series (high to low, good to bad, etc.).
reducing the volume of solid wastes by use of an enclosed device
with controlled flame combustion; the furnace, boiler, kiln, etc.,
where wastes are burned under controlled conditions.
a disposal facility at which solid waste is placed on or in the
LDPE - low-density polyethylene
plastic resin used to make cellophane wrap, diaper liners, and
some squeeze bottles.
liquid that has percolated through solid waste and/or been
generated by decomposition of solid waste--contains dissolved,
extracted, or suspended materials. May contaminate ground or surface
water, and is especially a problem in areas of high rainfall and
porous, sandy-gravely soil.
the useful lifetime of a resource or product from its initial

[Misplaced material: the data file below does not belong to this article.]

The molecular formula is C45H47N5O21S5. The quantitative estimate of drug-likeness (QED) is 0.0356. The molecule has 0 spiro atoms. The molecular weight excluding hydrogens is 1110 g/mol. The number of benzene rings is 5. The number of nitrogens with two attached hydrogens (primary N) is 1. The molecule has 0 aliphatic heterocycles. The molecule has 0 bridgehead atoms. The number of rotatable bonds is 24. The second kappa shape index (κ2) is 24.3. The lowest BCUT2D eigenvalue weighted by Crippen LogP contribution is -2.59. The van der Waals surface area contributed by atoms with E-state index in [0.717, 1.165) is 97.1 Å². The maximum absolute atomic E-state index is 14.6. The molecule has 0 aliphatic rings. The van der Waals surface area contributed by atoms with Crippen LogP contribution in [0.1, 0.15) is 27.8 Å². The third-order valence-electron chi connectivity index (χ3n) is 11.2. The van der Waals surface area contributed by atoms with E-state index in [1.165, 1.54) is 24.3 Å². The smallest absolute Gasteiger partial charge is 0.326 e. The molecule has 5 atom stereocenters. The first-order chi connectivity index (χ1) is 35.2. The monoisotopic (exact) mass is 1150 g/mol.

mining or manufacturing, through usable life, salvage or recycling
for use in or as a new product.
Material recovery facility (MRF)
facility designed to remove usable products or resources from
the waste stream.
Multifamily housing complex
in Oregon, a building consisting of 5 or more units is
considered a "commercial" generator for the purposes of waste
classification and calculation of the state's waste recovery rates.
a material source of wealth occurring in nature such as timber,
fresh water, wildlife, or a mineral deposit.
natural materials that, for one reason or another (scarcity,
length of time required for formation, rapid depletion rate, etc.)
are considered finite and exhaustible.
material that is living or has been living that the user has
determined is no longer useful and has "thrown away."
the wrappings, container, or sealing of a commodity.